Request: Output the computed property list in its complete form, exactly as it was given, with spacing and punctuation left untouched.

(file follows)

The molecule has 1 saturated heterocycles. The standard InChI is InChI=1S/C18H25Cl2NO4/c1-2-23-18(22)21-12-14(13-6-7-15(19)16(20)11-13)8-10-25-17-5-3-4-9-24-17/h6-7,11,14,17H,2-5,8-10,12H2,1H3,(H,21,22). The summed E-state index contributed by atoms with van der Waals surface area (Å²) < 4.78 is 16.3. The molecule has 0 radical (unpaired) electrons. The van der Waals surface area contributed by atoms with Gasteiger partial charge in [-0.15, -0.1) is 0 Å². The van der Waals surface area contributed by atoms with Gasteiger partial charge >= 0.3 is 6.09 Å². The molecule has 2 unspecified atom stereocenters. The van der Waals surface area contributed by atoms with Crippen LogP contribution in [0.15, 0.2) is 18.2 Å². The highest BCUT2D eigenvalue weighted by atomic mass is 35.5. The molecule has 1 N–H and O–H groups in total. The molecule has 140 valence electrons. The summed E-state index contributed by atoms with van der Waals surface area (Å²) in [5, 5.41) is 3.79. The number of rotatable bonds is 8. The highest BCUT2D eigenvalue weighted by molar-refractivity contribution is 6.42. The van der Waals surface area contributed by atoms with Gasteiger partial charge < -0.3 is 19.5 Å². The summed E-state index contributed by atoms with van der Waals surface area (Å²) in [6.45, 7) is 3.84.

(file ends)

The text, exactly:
The molecule has 1 saturated heterocycles. The standard InChI is InChI=1S/C18H25Cl2NO4/c1-2-23-18(22)21-12-14(13-6-7-15(19)16(20)11-13)8-10-25-17-5-3-4-9-24-17/h6-7,11,14,17H,2-5,8-10,12H2,1H3,(H,21,22). The summed E-state index contributed by atoms with van der Waals surface area (Å²) < 4.78 is 16.3. The molecule has 0 radical (unpaired) electrons. The van der Waals surface area contributed by atoms with Gasteiger partial charge in [-0.15, -0.1) is 0 Å². The van der Waals surface area contributed by atoms with Gasteiger partial charge >= 0.3 is 6.09 Å². The molecule has 2 unspecified atom stereocenters. The van der Waals surface area contributed by atoms with Crippen LogP contribution in [0.15, 0.2) is 18.2 Å². The highest BCUT2D eigenvalue weighted by atomic mass is 35.5. The molecule has 1 N–H and O–H groups in total. The molecule has 140 valence electrons. The summed E-state index contributed by atoms with van der Waals surface area (Å²) in [5, 5.41) is 3.79. The number of rotatable bonds is 8. The highest BCUT2D eigenvalue weighted by molar-refractivity contribution is 6.42. The van der Waals surface area contributed by atoms with Gasteiger partial charge < -0.3 is 19.5 Å². The summed E-state index contributed by atoms with van der Waals surface area (Å²) in [6.45, 7) is 3.84.